As a recipient of the Dr. Helen Creighton Lifetime Achievement Award at the 2016 ECMA gala concert in Sydney last weekend, Jack O'Donnell is reflecting on a connection with the legendary folklorist that began in 1966.  

"It was 50 years ago this month," he said, recalling how Creighton encouraged him when he was a professor in the music department at St. Francis Xavier University to collect coal mining songs from Cape Breton.

Moreover, she wanted him to become the director of a singing group composed of miners and former miners.

The singing group was the brainchild of Nina Cohen of Glace Bay. She had proposed the formation of such a chorus, which would showcase Cape Breton's mining history at Expo '67 in Montreal during Canada's centennial year.

Limited experience in folk

O'Donnell, who first came to St. F.X. as a philosophy student from Portland, Maine, with the idea of becoming a priest, soon discovered he was more interested in pursuing music as a career.  

But his experience in the folk field was severely limited. He recalled a newspaper article about him at the time in which the writer penned the following: "O'Donnell knew more about teaching piano and Gregorian chant than he knew about coal-mining songs."

One-time project

But he took on the Men of the Deeps as a one-time project — or so everyone thought.

Now 50 years — and tens of thousands of kilometres later — with tours of the U.S., Canada, Kosovo and China under their miners' belts, the group has become an iconic symbol of Cape Breton's mining heritage.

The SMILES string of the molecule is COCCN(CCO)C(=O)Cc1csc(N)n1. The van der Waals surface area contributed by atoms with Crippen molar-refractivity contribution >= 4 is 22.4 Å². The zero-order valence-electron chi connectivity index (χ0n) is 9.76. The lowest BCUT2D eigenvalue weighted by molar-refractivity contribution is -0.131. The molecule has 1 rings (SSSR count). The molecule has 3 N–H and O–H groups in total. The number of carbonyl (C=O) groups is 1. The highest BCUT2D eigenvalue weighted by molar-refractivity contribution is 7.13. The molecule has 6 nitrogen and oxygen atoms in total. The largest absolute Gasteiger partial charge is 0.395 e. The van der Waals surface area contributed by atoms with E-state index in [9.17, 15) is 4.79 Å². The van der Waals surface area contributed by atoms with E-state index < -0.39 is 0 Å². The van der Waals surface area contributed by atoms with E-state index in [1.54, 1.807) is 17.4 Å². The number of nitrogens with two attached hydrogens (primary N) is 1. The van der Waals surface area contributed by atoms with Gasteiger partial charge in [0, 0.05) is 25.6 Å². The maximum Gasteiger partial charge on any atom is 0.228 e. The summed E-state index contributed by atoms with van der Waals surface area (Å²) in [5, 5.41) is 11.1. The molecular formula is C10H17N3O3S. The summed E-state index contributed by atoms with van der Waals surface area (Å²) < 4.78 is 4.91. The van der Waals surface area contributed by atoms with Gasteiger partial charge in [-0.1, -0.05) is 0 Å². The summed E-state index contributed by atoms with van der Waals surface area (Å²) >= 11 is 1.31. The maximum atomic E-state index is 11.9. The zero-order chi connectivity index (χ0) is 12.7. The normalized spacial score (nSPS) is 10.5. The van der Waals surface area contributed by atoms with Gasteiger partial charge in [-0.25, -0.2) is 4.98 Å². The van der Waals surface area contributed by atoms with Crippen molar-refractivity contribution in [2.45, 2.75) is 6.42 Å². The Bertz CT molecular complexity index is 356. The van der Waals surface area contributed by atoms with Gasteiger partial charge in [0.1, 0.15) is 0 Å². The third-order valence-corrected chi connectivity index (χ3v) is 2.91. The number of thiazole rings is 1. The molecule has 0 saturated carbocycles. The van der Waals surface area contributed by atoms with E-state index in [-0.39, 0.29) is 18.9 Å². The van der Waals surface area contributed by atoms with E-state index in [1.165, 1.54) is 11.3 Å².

For O'Donnell, the lifetime achievement award is that much more special, given it bears Creighton's name.  

"She stayed in contact. I used to visit her. And she used to come down and talk to my classes in folk music at St. F.X.," he said.  

"She was a great support for me and the Men of the Deeps until she died in 1989."

Jack O'Donnell

Jack O'Donnell speaking at ECMA ceremony where he won the Helen Creighton Lifetime Achievement Award.

At 80 years of age, O'Donnell is making the transition to the next chapter of his life. He has been immersed in writing a book about his 50 years with the Men of the Deeps, which he hopes will be published later this year.  

While he and the publisher have not yet settled on a name, he notes there are important phrases that will make their way into the book.

'Let a song pierce the sky'

One is "the very audacity of it all," which was the headline of a newspaper article back in 1967. The author wrote about what he saw as an impossible task: pulling a bunch of coal miners together to form a chorus for the national and international stage.

But the article's author was obviously sold on the idea, added O'Donnell, as he concluded the piece with the poetic words: "From out of the deeps, let a song pierce the sky."

'I feel good'

O'Donnell's health has limited his appearances with the group in recent years. Plagued by skin cancer for much of his life, he had major surgery on his forehead in January of this year, which was a success.  

"I feel good," he enthuses. Still, he has decided to turn the full-time directing of the group over to his assistant, Stephen Muise.

While not officially retiring from Men of the Deeps, O'Donnell has no plans to rehearse with them or go on any future tours.  

He plans to continue arranging songs for the chorus, and taking part in planning strategy for the future.

O'Donnell is thrilled with the recent CD that highlights the Men of the Deeps' music over 50 years.

One place he absolutely plans to be is the Cape Breton Miners' Museum in Glace Bay in November, when that facility celebrates its 50th anniversary.  

It has a special place in his heart since it has been home to Men of the Deeps rehearsals for much of the past half century.

Jack O'Donnell

O'Donnell received the lifetime achievement award at the ECMA gala in Sydney. (Contributed by Jenn Sheppard.)